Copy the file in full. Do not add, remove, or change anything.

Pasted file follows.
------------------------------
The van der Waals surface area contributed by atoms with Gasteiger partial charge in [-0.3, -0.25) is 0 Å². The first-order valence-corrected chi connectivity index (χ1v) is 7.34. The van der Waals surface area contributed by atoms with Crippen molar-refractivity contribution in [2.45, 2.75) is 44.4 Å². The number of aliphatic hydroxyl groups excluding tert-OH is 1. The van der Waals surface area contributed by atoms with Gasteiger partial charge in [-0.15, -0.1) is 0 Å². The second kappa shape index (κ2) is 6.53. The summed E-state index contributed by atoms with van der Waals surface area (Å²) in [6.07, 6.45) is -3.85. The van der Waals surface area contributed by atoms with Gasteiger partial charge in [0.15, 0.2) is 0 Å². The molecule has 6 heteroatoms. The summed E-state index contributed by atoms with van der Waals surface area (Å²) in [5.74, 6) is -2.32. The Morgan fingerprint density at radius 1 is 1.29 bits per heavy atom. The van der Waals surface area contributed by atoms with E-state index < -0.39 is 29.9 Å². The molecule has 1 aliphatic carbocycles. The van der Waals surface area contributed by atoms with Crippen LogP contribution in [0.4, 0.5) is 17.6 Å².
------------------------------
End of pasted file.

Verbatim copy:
The van der Waals surface area contributed by atoms with Gasteiger partial charge in [-0.3, -0.25) is 0 Å². The first-order valence-corrected chi connectivity index (χ1v) is 7.34. The van der Waals surface area contributed by atoms with Crippen molar-refractivity contribution in [2.45, 2.75) is 44.4 Å². The number of aliphatic hydroxyl groups excluding tert-OH is 1. The van der Waals surface area contributed by atoms with Gasteiger partial charge in [-0.15, -0.1) is 0 Å². The second kappa shape index (κ2) is 6.53. The summed E-state index contributed by atoms with van der Waals surface area (Å²) in [6.07, 6.45) is -3.85. The van der Waals surface area contributed by atoms with Gasteiger partial charge in [0.15, 0.2) is 0 Å². The molecule has 6 heteroatoms. The summed E-state index contributed by atoms with van der Waals surface area (Å²) in [5.74, 6) is -2.32. The Morgan fingerprint density at radius 1 is 1.29 bits per heavy atom. The van der Waals surface area contributed by atoms with E-state index < -0.39 is 29.9 Å². The molecule has 1 aliphatic carbocycles. The van der Waals surface area contributed by atoms with Crippen LogP contribution in [0.4, 0.5) is 17.6 Å².